Gangs of Jamaica: Babylonian Wars

Gangs of Jamaica

Calling all reggae fans, dancehall fans, Jamaicans, American tourists, Americans in general, hippies, policemen, gangsters, journalists, politicians and academics: If you belong in any one of these groups, then you’ll find something in Thibault Ehrengardt’s book Gangs of Jamaica: Babylonian Wars that will make you angry. If you can hold back the bile, though, you’ll also find this book highly entertaining. read more »

Peter Tosh: Many people will fight you down when you see Jah light

Many people will fight you down
When you see Jah light

There’s a whole world of reggae fans who see Bob Marley as a musician who sold out his career to make pop songs. Others observe that after an attempted assassination attempt, it was natural for Marley to row back on his more militant politics. Peter Tosh also suffered for his crusading views, and took physical and emotional beatings for his works, but it only made him more determined. Even Tosh’s friends were inclined to describe him as bigheaded, arrogant and eccentric – but was Tosh only trying to protect his integrity in a world awash with pretenders? John Masouri has just produced  the first biography of the reggae star in The Life of Peter Tosh: Steppin’ Razor.

Tosh was much loved as a musician and singer but UK writer John Masouri’s biography sometimes makes for uncomfortable reading, though it’s a welcome addition to the library of serious music fans. Even those who loved Tosh found him to be difficult but Tosh had little time for ceremony in a world that he considered fundamentally unjust. Its subject proves to be a complex and unforgiving character with little of the ‘Redemption Song’ vibe that warms the hearts of Marley fans. “[Bob] was singing commercial songs acceptable in a commercial world” says Tosh, “but I sing songs of protest.” The book is generously leavened with anecdotes and juicy incidents, and readers will approach Tosh’s music with an extra layer of appreciation. read more »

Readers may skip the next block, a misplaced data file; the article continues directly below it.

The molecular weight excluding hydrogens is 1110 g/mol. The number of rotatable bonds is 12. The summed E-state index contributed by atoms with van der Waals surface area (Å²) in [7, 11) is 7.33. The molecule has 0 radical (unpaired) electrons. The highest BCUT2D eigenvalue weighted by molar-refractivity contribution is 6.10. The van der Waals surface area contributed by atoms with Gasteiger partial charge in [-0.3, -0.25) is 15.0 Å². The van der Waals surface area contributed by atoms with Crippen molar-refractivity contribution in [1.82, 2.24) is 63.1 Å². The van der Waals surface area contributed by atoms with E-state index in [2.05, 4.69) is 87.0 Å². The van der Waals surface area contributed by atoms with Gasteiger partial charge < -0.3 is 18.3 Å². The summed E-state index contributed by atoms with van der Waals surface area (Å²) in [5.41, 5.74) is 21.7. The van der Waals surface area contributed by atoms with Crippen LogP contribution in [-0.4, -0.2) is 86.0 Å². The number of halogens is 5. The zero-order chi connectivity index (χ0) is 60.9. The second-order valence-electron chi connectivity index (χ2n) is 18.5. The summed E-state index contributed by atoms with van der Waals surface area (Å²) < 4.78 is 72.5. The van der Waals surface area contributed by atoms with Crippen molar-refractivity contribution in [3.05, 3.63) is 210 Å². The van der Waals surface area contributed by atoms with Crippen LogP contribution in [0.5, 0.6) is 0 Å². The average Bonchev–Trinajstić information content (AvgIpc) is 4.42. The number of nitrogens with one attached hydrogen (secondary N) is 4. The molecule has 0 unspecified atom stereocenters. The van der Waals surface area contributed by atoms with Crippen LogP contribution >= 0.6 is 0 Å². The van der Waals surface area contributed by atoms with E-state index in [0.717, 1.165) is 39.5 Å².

A secret sadness lurks behind the 21st century’s forced smile

Is this another way of talking about the meaning of dub? The reggae scene, perhaps especially the dub scene, is quite an insular business and this is also reflected in what’s written about the music. Yet some of the best writing about reggae comes from broader musical culture. For those of you interested in sound system culture, there’s not much written that can touch the reggae chapter in Bill Brewster and Frank Broughton’s ‘Last Night A DJ Saved My Life’. (Just read in the promo notes that the Nazis invented clubbing. Don’t remember reading that part before). So we’re going to be sharing some weird and wonderful stuff from the world of music.

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new Reggae spot in Warsaw !

Volcano Hi Fi revisited

On the cover, you’ll see Volcano Hi Fi selecter Danny Dread and Burro Banto prepare for a session in autumn 1983 during the short lived reign of Henry Junjo Lawes soundsystem. The journalists behind the Finnish magazine Cool Runnings spent a few months with the Volcano crew and their book Volcano Revisited is a treasure of a story. They caught a moment when the music in Jamaica was changing, as Coxsone departed to New York and the record companies had abandoned Jamaica. Lawes and the Roots Radics were defining the future of dancehall music. The regular Volcano DJs and singers included Barrington Levi, Burro Banton, Josie Wales, Tony Tuff and Charlie Chaplin.  Irie Up talks to author Pekka Vuorinen about a special piece of reggae history. more in issue 10

Mystery Babylon

Babylon, more accurately ‘Mystery Babylon’, is a central theme in reggae music, but what exactly is it? Some people think it’s the police, others say it’s the Vatican, and others say it’s a state of mind – a mental slavery, so to speak. But is ‘Mystery Babylon’ a symbol of something else, or does it actually exist? The signs are all around us that ‘Mystery Babylon’ does indeed exist, and the mass media is its biggest and most successful project.

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